Down sweaters are the lighter, smaller options to a full down jacket. They pack down so small but still provide warmth. I carried a down sweater with me on a climbing trip in the Moroccan desert a few years back. I didn’t need it during the day but was so thankful to have it at night when temperatures dropped.
Of course, there are a few drawbacks. A down jacket can tear easily and down loses its efficiency if it gets wet, taking a long time to dry. It’s always recommended to store your down layer in a dry bag. Not only does this protect it from rain or snow, but from accidental water bottle leaks or slips into the river.
- Synthetic Jackets and Sweaters
While I just spoke about down with high regard, it’s not to say that synthetic isn’t a lesser option. Synthetic jackets and sweaters are not as warm or as compressible as down, but they do not lose as much efficient if damp. They are also more budget-friendly and more durable.
The middle layer can be one article of clothing or a few articles. They are not usually worn during activity when you are working hard and sweating. If it is frigid outside, maybe only one is worn during exercise, saving the warmest layer for when you rest as your body temperature will quickly drop even after a short pause due to the moisture on your skin from sweating and dilated blood vessels that radiate more heat from your body.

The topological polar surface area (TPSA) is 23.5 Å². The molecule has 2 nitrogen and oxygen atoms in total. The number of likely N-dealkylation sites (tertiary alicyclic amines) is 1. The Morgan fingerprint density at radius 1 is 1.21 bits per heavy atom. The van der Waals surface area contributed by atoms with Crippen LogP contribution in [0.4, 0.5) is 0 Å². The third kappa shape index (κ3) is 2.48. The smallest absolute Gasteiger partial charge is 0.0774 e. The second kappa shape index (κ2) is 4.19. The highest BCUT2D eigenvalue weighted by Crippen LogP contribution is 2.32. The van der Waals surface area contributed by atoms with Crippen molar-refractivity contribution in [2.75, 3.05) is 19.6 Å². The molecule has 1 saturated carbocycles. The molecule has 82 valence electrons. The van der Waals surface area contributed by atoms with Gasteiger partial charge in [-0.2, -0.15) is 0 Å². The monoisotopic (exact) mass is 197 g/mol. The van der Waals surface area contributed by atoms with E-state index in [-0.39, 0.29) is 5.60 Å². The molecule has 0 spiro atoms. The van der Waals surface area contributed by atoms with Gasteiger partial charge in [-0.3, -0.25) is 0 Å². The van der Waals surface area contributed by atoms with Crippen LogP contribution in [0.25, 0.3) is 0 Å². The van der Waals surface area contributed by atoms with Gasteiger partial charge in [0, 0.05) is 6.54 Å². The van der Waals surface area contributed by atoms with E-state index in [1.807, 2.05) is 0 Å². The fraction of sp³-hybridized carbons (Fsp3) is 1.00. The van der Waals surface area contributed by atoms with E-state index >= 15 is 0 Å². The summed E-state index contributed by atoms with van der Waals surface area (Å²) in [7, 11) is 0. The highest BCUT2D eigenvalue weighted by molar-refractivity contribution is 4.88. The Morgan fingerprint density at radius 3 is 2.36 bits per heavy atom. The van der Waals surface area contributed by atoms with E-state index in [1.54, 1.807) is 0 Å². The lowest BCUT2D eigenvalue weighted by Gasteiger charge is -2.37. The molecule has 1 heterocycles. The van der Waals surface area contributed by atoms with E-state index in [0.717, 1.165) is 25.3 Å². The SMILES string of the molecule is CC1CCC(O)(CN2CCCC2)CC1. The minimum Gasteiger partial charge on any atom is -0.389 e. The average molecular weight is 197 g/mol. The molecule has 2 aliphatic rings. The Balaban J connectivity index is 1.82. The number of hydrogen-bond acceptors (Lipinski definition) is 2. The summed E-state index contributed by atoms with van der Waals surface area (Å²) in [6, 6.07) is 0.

As for a middle layer for your lower body, again it’s personal. Some people rarely need a middle layer for their legs for a day our ski touring. If it’s a really cold day at the ski resort or hanging out at camp in the winter, then a middle pant layer is a smart option.
The last of the three basic clothing layers for the outdoors is the outer layer, also known as the shell layer. This outer layer protects you, the base layer, and the middle layer from rain, snow, wind, and abrasion. Without this outer layer, the base and middle layers could get wet or be subject to wind, dropping your core body temperature.
- Hardshell Jackets
An outer layer should be wind and waterproof, sometimes called hard shell jackets or pants. These are often treated with DWR (durable water repellent). Some outer layer jackets are water resistant, not waterproof, and are fine for conditions that are not as wet. They are usually cheaper than fully waterproof shell jackets.